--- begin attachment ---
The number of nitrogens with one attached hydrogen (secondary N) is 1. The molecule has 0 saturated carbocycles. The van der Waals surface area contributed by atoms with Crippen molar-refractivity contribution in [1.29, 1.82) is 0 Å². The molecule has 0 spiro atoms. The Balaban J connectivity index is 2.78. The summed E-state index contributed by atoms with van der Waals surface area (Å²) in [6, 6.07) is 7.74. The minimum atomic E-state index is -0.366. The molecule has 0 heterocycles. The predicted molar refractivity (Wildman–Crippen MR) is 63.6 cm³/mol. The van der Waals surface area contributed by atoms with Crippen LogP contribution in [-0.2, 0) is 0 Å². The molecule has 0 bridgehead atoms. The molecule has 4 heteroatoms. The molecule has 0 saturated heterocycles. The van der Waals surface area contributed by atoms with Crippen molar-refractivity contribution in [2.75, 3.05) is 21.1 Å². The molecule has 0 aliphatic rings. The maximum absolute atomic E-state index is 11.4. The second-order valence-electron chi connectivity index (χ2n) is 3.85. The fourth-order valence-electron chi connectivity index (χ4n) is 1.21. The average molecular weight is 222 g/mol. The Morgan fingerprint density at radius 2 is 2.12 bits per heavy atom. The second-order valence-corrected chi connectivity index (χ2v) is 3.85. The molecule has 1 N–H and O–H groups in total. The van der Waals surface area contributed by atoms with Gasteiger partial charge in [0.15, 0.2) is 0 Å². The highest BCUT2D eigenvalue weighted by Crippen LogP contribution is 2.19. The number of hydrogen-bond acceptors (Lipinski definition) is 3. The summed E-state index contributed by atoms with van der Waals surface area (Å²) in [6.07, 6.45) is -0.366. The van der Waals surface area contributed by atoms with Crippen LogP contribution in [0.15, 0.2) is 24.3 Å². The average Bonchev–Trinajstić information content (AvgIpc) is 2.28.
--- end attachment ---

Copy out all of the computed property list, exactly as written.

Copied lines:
The number of nitrogens with one attached hydrogen (secondary N) is 1. The molecule has 0 saturated carbocycles. The van der Waals surface area contributed by atoms with Crippen molar-refractivity contribution in [1.29, 1.82) is 0 Å². The molecule has 0 spiro atoms. The Balaban J connectivity index is 2.78. The summed E-state index contributed by atoms with van der Waals surface area (Å²) in [6, 6.07) is 7.74. The minimum atomic E-state index is -0.366. The molecule has 0 heterocycles. The predicted molar refractivity (Wildman–Crippen MR) is 63.6 cm³/mol. The van der Waals surface area contributed by atoms with Crippen LogP contribution in [-0.2, 0) is 0 Å². The molecule has 0 bridgehead atoms. The molecule has 4 heteroatoms. The molecule has 0 saturated heterocycles. The van der Waals surface area contributed by atoms with Crippen molar-refractivity contribution in [2.75, 3.05) is 21.1 Å². The molecule has 0 aliphatic rings. The maximum absolute atomic E-state index is 11.4. The second-order valence-electron chi connectivity index (χ2n) is 3.85. The fourth-order valence-electron chi connectivity index (χ4n) is 1.21. The average molecular weight is 222 g/mol. The Morgan fingerprint density at radius 2 is 2.12 bits per heavy atom. The second-order valence-corrected chi connectivity index (χ2v) is 3.85. The molecule has 1 N–H and O–H groups in total. The van der Waals surface area contributed by atoms with Gasteiger partial charge in [0.15, 0.2) is 0 Å². The highest BCUT2D eigenvalue weighted by Crippen LogP contribution is 2.19. The number of hydrogen-bond acceptors (Lipinski definition) is 3. The summed E-state index contributed by atoms with van der Waals surface area (Å²) in [6.07, 6.45) is -0.366. The van der Waals surface area contributed by atoms with Crippen LogP contribution in [0.15, 0.2) is 24.3 Å². The average Bonchev–Trinajstić information content (AvgIpc) is 2.28.